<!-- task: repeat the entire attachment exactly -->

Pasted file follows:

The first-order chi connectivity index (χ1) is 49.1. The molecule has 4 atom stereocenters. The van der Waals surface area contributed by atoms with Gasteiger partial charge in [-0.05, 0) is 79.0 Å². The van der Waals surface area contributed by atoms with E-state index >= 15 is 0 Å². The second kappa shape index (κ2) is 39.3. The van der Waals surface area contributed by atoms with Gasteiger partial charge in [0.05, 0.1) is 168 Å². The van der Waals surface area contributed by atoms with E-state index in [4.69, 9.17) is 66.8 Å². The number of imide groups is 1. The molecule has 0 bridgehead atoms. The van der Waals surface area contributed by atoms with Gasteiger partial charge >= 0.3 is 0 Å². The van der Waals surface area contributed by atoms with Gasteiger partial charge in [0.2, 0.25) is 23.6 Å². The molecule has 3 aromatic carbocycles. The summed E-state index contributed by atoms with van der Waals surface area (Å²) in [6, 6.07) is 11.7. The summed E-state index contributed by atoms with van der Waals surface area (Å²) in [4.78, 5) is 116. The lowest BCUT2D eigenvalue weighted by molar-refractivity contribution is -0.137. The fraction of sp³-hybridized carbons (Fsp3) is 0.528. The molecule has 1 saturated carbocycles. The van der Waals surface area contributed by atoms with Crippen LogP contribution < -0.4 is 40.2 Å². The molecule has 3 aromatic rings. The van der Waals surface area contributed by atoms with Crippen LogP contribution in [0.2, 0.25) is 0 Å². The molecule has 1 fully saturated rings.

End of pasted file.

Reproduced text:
The first-order chi connectivity index (χ1) is 49.1. The molecule has 4 atom stereocenters. The van der Waals surface area contributed by atoms with Gasteiger partial charge in [-0.05, 0) is 79.0 Å². The van der Waals surface area contributed by atoms with E-state index >= 15 is 0 Å². The second kappa shape index (κ2) is 39.3. The van der Waals surface area contributed by atoms with Gasteiger partial charge in [0.05, 0.1) is 168 Å². The van der Waals surface area contributed by atoms with E-state index in [4.69, 9.17) is 66.8 Å². The number of imide groups is 1. The molecule has 0 bridgehead atoms. The van der Waals surface area contributed by atoms with Gasteiger partial charge >= 0.3 is 0 Å². The van der Waals surface area contributed by atoms with Gasteiger partial charge in [0.2, 0.25) is 23.6 Å². The molecule has 3 aromatic carbocycles. The summed E-state index contributed by atoms with van der Waals surface area (Å²) in [6, 6.07) is 11.7. The summed E-state index contributed by atoms with van der Waals surface area (Å²) in [4.78, 5) is 116. The lowest BCUT2D eigenvalue weighted by molar-refractivity contribution is -0.137. The fraction of sp³-hybridized carbons (Fsp3) is 0.528. The molecule has 1 saturated carbocycles. The van der Waals surface area contributed by atoms with Crippen LogP contribution < -0.4 is 40.2 Å². The molecule has 3 aromatic rings. The van der Waals surface area contributed by atoms with Crippen LogP contribution in [0.2, 0.25) is 0 Å². The molecule has 1 fully saturated rings.